SelfConsistent SelfInteraction Corrected DFT: The Method and Applications to Extended and Confined Systems
Abstract
We lay out a framework for the selfconsistent calculation of selfinteraction corrections (SIC) to the density functional theory (DFT). The technique implements the original method due to Perdew and Zunger and combines two procedures: construction of maximally localized Wannier functions (MLWF, procedure due to Marzari and Vanderbilt and to Silvestrelli) and direct minimization of the DFT+SIC total energy functional. In this formulation, the technique is applicable to both confined and extended systems. While construction of the Wannier functions is a useful tool in the case of molecules and clusters, it is a necessary step for extended systems since selfinteraction energies constructed on Bloch functions vanish. Construction of Wannier functions thus provides both a good initial guess and a set of functions for which calculation of nonvanishing SIC is possible. Two direct minimization schemes have been used to solve the nontrivial generalized eigenvalue problem. One of the methods, similar to CarParrinello method, makes use of the gradient proposed by Goedecker and Umrigar. The other method, uses a conjugate gradient algorithm with orthogonality constraints that is based upon the work of Edelman, Smith and Arias. The DFT+SIC method has been applied to several systems for which standard DFT methods do not work well. One of the more persistent failures of standard DFT methods has been their failure to yield accurate reaction barriers. However, pragmatic approaches in which the exchange correlation functionals are augmented with small amount of exact exchange have shown great promise (i.e. B3LYP, PBE0, BH, and mPWH) in improving the accuracy of reaction barriers. Our studies of various chemical reactions showed that SIC can be used in much the same way as exact exchange. Studies of various chemical reactions showed that including a fractional amount of SIC (40%) into a DFT calculation improved the accuracy of calculated reaction energies and barriers considerably. Another notable failure of standard DFT methods has been their failure to reproduce band gaps. For widegap systems (insulators and molecules with large HOMOLUMO gaps), SIC appears to be working well. DFT+SIC calculations for SiO2, Al2O3, and TiO2 crystals, as well as for the CO molecule, have shown that 0.4*SIC correction predicts values for the gaps as well as for the singlettriplet splitting in reasonable agreement with the observed values. However, for systems with narrower gaps the results are more problematic, and the 0.4*SIC correction appears to overcorrect the DFT results. DFT+0.4*SIC calculations for Si crystal predicted a minimal gap of 2.25 eV compared to the experimental gap of 1.2 eV; in Ge a 1.2eV gap is predicted compared to the experimental gap of 0.8 eV.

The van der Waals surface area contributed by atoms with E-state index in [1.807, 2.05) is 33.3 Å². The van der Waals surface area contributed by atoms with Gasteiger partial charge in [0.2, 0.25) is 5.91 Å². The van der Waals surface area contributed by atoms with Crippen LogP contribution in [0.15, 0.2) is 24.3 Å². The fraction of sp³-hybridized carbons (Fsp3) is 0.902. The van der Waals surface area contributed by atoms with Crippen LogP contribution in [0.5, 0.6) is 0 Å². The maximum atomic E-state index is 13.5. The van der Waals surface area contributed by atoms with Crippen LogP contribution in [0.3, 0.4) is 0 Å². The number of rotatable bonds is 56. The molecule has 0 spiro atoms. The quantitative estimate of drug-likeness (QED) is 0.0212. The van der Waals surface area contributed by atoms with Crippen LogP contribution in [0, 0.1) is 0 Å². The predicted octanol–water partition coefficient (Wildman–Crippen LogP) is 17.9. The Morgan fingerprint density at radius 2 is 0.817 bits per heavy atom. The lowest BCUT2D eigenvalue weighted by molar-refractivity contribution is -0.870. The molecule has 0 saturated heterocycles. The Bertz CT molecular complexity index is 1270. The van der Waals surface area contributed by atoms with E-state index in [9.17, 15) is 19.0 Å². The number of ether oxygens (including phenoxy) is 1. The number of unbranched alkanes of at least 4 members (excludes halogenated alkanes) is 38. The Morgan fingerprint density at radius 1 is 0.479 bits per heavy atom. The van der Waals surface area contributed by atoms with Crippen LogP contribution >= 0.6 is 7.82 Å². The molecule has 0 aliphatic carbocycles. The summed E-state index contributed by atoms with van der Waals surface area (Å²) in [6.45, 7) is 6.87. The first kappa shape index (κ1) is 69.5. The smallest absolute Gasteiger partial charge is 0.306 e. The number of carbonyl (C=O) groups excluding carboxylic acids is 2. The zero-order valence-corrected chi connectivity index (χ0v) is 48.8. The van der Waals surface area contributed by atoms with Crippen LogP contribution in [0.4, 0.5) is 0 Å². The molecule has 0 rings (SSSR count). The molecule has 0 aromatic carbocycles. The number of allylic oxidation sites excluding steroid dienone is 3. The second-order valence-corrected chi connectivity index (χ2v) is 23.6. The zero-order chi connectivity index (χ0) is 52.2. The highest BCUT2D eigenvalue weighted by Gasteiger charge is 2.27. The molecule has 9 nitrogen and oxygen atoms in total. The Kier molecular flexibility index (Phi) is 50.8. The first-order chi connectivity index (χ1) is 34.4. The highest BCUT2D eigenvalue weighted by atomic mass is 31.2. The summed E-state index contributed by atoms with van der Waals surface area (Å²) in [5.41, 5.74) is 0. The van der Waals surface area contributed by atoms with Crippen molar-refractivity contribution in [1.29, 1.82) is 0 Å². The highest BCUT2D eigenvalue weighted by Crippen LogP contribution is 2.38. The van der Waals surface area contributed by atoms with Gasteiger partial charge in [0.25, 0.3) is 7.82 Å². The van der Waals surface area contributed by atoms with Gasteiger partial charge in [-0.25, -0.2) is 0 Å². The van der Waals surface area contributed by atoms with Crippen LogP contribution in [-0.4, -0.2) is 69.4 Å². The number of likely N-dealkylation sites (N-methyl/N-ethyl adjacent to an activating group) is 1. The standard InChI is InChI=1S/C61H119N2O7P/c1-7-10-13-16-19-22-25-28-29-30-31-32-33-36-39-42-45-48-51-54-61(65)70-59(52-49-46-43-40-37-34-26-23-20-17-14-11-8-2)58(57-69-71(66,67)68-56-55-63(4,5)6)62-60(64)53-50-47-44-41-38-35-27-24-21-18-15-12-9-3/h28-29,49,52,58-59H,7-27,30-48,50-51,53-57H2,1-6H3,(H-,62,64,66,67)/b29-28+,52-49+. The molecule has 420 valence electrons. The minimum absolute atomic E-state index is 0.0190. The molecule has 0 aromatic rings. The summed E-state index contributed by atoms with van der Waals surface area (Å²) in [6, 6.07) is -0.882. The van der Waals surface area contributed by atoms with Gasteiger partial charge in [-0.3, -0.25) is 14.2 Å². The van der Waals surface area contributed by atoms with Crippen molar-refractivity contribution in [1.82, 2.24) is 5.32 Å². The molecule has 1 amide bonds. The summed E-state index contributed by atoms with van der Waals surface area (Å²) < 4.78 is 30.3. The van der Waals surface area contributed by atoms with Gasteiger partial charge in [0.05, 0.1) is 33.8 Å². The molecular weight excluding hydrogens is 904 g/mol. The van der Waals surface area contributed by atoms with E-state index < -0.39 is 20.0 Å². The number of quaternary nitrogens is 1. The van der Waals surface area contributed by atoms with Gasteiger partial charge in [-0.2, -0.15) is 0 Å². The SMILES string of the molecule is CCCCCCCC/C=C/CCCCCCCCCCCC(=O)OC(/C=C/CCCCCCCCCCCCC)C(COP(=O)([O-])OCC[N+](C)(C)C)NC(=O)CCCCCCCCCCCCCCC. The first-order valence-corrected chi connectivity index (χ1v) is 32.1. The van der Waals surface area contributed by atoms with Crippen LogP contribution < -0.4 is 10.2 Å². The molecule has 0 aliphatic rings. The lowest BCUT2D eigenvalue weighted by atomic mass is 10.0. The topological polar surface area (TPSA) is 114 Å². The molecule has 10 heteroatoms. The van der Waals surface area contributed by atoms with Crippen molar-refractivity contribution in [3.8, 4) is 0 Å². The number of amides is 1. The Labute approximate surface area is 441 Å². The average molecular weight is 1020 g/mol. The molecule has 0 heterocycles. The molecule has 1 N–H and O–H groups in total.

Publication:

APS March Meeting Abstracts
 Pub Date:
 March 2004
 Bibcode:
 2004APS..MARL38004B